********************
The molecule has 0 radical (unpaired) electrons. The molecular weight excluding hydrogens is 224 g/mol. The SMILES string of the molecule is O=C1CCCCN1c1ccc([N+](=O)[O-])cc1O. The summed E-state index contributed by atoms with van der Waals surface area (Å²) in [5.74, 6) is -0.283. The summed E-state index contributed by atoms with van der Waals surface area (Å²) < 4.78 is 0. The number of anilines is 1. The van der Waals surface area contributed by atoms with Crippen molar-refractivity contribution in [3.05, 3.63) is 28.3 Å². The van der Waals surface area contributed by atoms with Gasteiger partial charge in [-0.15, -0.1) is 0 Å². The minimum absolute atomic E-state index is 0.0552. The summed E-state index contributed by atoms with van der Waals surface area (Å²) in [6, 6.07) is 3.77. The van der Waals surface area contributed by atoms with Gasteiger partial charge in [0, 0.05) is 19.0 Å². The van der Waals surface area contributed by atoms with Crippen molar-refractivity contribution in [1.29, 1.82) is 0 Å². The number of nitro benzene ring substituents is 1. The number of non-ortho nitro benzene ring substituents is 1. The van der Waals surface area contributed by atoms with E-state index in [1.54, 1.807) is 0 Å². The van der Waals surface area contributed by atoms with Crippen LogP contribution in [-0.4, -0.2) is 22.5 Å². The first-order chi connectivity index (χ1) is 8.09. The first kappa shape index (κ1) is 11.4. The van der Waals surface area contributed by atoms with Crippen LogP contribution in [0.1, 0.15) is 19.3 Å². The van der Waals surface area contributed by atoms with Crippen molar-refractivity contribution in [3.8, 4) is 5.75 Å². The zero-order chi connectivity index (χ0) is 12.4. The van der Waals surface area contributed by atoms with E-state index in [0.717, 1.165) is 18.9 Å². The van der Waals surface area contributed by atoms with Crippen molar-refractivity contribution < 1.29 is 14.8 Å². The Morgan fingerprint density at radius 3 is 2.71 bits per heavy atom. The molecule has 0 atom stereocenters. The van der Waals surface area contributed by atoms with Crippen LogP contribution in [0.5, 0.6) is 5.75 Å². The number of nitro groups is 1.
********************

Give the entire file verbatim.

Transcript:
The molecule has 0 radical (unpaired) electrons. The molecular weight excluding hydrogens is 224 g/mol. The SMILES string of the molecule is O=C1CCCCN1c1ccc([N+](=O)[O-])cc1O. The summed E-state index contributed by atoms with van der Waals surface area (Å²) in [5.74, 6) is -0.283. The summed E-state index contributed by atoms with van der Waals surface area (Å²) < 4.78 is 0. The number of anilines is 1. The van der Waals surface area contributed by atoms with Crippen molar-refractivity contribution in [3.05, 3.63) is 28.3 Å². The van der Waals surface area contributed by atoms with Gasteiger partial charge in [-0.15, -0.1) is 0 Å². The minimum absolute atomic E-state index is 0.0552. The summed E-state index contributed by atoms with van der Waals surface area (Å²) in [6, 6.07) is 3.77. The van der Waals surface area contributed by atoms with Gasteiger partial charge in [0, 0.05) is 19.0 Å². The van der Waals surface area contributed by atoms with Crippen molar-refractivity contribution in [1.29, 1.82) is 0 Å². The number of nitro benzene ring substituents is 1. The number of non-ortho nitro benzene ring substituents is 1. The van der Waals surface area contributed by atoms with E-state index in [1.54, 1.807) is 0 Å². The van der Waals surface area contributed by atoms with Crippen LogP contribution in [-0.4, -0.2) is 22.5 Å². The first-order chi connectivity index (χ1) is 8.09. The first kappa shape index (κ1) is 11.4. The van der Waals surface area contributed by atoms with Crippen LogP contribution in [0.1, 0.15) is 19.3 Å². The van der Waals surface area contributed by atoms with Crippen molar-refractivity contribution in [3.8, 4) is 5.75 Å². The zero-order chi connectivity index (χ0) is 12.4. The van der Waals surface area contributed by atoms with E-state index in [0.717, 1.165) is 18.9 Å². The van der Waals surface area contributed by atoms with Crippen molar-refractivity contribution < 1.29 is 14.8 Å². The Morgan fingerprint density at radius 3 is 2.71 bits per heavy atom. The molecule has 0 atom stereocenters. The van der Waals surface area contributed by atoms with Crippen LogP contribution in [0.5, 0.6) is 5.75 Å². The number of nitro groups is 1.